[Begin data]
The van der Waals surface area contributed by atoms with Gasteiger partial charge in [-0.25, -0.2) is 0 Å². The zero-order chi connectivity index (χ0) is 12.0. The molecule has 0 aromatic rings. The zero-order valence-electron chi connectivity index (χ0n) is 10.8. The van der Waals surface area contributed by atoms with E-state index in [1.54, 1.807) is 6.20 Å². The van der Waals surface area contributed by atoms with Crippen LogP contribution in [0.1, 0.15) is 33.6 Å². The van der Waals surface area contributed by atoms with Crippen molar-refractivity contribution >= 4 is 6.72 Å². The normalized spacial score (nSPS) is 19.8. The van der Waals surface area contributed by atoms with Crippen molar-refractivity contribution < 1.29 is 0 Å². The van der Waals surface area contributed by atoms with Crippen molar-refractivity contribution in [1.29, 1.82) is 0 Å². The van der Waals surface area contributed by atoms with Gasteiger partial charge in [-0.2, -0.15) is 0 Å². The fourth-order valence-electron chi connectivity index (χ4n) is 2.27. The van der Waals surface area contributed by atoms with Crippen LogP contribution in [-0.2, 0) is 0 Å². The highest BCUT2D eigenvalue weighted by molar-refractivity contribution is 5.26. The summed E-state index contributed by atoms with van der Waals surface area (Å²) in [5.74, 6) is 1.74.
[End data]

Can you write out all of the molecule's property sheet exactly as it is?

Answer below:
The van der Waals surface area contributed by atoms with Gasteiger partial charge in [-0.25, -0.2) is 0 Å². The zero-order chi connectivity index (χ0) is 12.0. The molecule has 0 aromatic rings. The zero-order valence-electron chi connectivity index (χ0n) is 10.8. The van der Waals surface area contributed by atoms with E-state index in [1.54, 1.807) is 6.20 Å². The van der Waals surface area contributed by atoms with Crippen LogP contribution in [0.1, 0.15) is 33.6 Å². The van der Waals surface area contributed by atoms with Crippen molar-refractivity contribution >= 4 is 6.72 Å². The normalized spacial score (nSPS) is 19.8. The van der Waals surface area contributed by atoms with Crippen molar-refractivity contribution < 1.29 is 0 Å². The van der Waals surface area contributed by atoms with Crippen molar-refractivity contribution in [1.29, 1.82) is 0 Å². The van der Waals surface area contributed by atoms with Gasteiger partial charge in [-0.2, -0.15) is 0 Å². The fourth-order valence-electron chi connectivity index (χ4n) is 2.27. The van der Waals surface area contributed by atoms with Crippen LogP contribution in [-0.2, 0) is 0 Å². The highest BCUT2D eigenvalue weighted by molar-refractivity contribution is 5.26. The summed E-state index contributed by atoms with van der Waals surface area (Å²) in [5.74, 6) is 1.74.